From 6 months to 18 years:
15-25 Kg: 200 mg-50 mg PO BID
26-35 Kg: 300 mg-75 mg PO BID
>35 Kg: 400 mg–100 mg PO BID

Duration of Treatment

5 days

Adverse events of Lopinavir-Ritonavir

  • Hepatotoxicity
  • Pancreatitis
  • Diabetes
  • QT prolongation
  • Lipid Elevations
  • Fat redistribution

Pregnancy

It is safe to use during pregnancy

Nitazoxanide

Some in vitro studies have demonstrated potency against SARS-CoV-2, though clinical use against other coronaviruses has not demonstrated benefit. It has a poorly tolerated formulation but the safety profile is relatively benign.

PatientDosage
Adult dosing (≥ 18 years)500 mg PO BID
Pediatric dosing (<18 years)From 1-3 years: 100 mg PO BID
From 4-11 years: 200 mg PO BID
≥ 12 years: 500 mg PO BID

Duration of Treatment

5 days

Adverse events of Nitazoxanide

  • Headache, nausea, abdominal pain, urine discoloration

Pregnant and Nursing Mothers

  • Use is safe in pregnancy after the first trimester
  • There is no data on excretion into breast milk.

Azithromycin

The preliminary data evaluating combination of hydroxychloroquine and azithromycin for COVID-19 patients (Gautret et al) is available on International Journal of Antimicrobial agents. This study concluded that there is a greater viral load reduction when combining azithromycin with hydroxychloroquine compared to monotherapy with hydroxychloroquine. As this study evaluated only six patients in the combination group, it is considered as a weak evidence against the routine use of azithromycin by many, at this time.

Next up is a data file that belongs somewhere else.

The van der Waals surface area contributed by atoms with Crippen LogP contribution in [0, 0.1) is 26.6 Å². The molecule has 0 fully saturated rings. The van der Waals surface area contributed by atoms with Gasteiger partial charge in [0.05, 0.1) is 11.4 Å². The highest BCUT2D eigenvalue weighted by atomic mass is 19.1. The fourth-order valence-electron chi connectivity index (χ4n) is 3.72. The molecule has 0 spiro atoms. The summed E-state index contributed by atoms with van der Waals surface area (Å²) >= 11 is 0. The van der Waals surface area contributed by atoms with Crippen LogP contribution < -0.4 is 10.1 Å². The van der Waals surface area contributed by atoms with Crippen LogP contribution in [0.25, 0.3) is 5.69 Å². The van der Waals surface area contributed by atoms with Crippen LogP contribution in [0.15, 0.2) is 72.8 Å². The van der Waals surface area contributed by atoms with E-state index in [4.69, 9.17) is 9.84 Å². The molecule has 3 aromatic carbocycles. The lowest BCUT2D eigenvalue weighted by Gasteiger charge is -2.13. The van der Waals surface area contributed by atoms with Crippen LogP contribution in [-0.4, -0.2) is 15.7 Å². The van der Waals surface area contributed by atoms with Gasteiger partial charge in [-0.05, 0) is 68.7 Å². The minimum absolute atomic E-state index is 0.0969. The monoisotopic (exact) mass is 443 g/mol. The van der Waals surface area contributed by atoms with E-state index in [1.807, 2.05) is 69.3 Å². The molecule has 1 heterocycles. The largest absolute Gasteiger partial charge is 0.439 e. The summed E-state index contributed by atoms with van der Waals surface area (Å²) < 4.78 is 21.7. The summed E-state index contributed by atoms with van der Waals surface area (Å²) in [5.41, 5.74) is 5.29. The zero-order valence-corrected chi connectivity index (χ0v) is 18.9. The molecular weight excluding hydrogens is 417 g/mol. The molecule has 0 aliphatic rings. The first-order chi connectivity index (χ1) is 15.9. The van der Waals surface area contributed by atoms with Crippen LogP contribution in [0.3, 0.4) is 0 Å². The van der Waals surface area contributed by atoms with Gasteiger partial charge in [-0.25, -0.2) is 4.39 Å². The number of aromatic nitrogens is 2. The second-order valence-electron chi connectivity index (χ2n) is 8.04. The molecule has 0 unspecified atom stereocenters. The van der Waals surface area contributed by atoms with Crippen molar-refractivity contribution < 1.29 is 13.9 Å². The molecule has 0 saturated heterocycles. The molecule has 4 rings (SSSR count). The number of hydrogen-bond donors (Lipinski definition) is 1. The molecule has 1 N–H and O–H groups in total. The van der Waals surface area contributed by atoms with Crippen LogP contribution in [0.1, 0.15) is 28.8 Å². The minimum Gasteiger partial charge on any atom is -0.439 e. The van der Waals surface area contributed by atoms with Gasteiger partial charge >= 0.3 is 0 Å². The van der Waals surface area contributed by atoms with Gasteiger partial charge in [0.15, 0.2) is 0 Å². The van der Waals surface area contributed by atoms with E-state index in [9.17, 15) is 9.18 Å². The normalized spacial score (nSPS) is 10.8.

According to Michigan Medicine, University of Michigan, azithromycin should not be given unless providing community acquired bacterial pneumonia treatment. However the treatment guidelines established by CommonSpirit Health, combination of azithromycin and hydroxychloroquine may be used for inpatient treatment under the following conditions:

  • Patients with lower respiratory tract infection requiring supplemental oxygen and not improving clinically, with rapidly increasing oxygen demands.
  • Patients with lower respiratory tract infection requiring mechanical ventilation or BiPAP.

Dosing

500 mg IV q 24 hour x 5 days, or

500 mg PO x 1 day, followed by 250 mg daily for 4 days (may convert from IV to PO as appropriate)

Adverse events of Azithromycin & Hydroxychloroquine

This combination can increase the risk of Torsades de Pointes (TdP). Appropriate patient selection and monitoring is recommended.

Adjunctive Therapy in COVID-19

Corticosteroids

These should be avoided, if possible, for COVID-19, because of the potential for prolonging viral replication as observed in MERS-CoV patients. This does not preclude use of steroids for other indications such as COPD, refractory septic shock, etc.

NSAIDs

As per FDA there is not enough scientific evidence to link the use of NSAIDs to worsening of symptoms of COVID-19. However, until further information is available, use Acetaminophen (Paracetamol) as a first line for fever, if no contraindications are present.

ACE inhibitors/ARBS

The HFSA (Heart Failure Society of America), ACC (American College of Cardiology) and AHA (American Heart Association) recommend continuation of RAAS (renin-angiotensin –aldosterone system) antagonists for those patients who are currently prescribed such agents. Currently there are no experimental or clinical data demonstrating beneficial or adverse outcomes with background use of ACE inhibitors, ARBs or other RAAS antagonists in COVID-19 patients.

References

  1. Gilead
  2. Gautret P, Lagier J, Parola P, et al. Hydroxychloroquine and azithromycin as a treatment of COVID-19: results of an open label non-randomized clinical trial
  3. COVID-19 (novel coronavirus) information, Michigan University
  4. Brigham and Women’s Hospital COVID-19 Critical Care Clinical Guidelines
  5. Vanderbilt University Medical Center Clinical Recommendations for treatment of COVID-19 adult patients
  6. https://www.cdc.gov/coronavirus/2019-ncov/hcp/faq.html
  7. FDA advises patients on use of non-steroidal anti-inflammatory drugs (NSAIDs) for COVID-19
  8. CommonSpirit Health COVID-19 inpatient adult treatment guidelines updated on 03/24/2020.